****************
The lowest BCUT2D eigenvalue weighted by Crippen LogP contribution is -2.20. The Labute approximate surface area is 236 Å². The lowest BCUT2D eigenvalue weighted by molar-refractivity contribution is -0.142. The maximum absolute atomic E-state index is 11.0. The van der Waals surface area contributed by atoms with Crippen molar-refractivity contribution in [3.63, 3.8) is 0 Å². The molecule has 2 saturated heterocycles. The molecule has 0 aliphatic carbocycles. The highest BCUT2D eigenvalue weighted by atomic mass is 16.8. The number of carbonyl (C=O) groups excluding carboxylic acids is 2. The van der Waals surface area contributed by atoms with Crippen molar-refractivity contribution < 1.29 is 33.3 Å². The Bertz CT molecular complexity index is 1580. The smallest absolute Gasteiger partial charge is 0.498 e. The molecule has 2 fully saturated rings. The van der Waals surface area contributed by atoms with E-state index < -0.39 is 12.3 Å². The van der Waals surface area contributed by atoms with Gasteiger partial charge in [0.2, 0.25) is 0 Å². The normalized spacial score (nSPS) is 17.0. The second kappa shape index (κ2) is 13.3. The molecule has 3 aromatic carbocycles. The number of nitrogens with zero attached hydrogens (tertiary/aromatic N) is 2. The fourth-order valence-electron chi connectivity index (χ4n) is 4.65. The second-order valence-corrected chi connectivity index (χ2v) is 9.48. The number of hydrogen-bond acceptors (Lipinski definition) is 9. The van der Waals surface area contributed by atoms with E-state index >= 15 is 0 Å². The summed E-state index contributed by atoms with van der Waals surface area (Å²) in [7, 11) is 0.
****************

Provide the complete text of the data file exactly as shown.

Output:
The lowest BCUT2D eigenvalue weighted by Crippen LogP contribution is -2.20. The Labute approximate surface area is 236 Å². The lowest BCUT2D eigenvalue weighted by molar-refractivity contribution is -0.142. The maximum absolute atomic E-state index is 11.0. The van der Waals surface area contributed by atoms with Crippen molar-refractivity contribution in [3.63, 3.8) is 0 Å². The molecule has 2 saturated heterocycles. The molecule has 0 aliphatic carbocycles. The highest BCUT2D eigenvalue weighted by atomic mass is 16.8. The number of carbonyl (C=O) groups excluding carboxylic acids is 2. The van der Waals surface area contributed by atoms with Crippen molar-refractivity contribution < 1.29 is 33.3 Å². The Bertz CT molecular complexity index is 1580. The smallest absolute Gasteiger partial charge is 0.498 e. The molecule has 2 fully saturated rings. The van der Waals surface area contributed by atoms with E-state index < -0.39 is 12.3 Å². The van der Waals surface area contributed by atoms with Gasteiger partial charge in [0.2, 0.25) is 0 Å². The normalized spacial score (nSPS) is 17.0. The second kappa shape index (κ2) is 13.3. The molecule has 3 aromatic carbocycles. The number of nitrogens with zero attached hydrogens (tertiary/aromatic N) is 2. The fourth-order valence-electron chi connectivity index (χ4n) is 4.65. The second-order valence-corrected chi connectivity index (χ2v) is 9.48. The number of hydrogen-bond acceptors (Lipinski definition) is 9. The van der Waals surface area contributed by atoms with E-state index >= 15 is 0 Å². The summed E-state index contributed by atoms with van der Waals surface area (Å²) in [7, 11) is 0.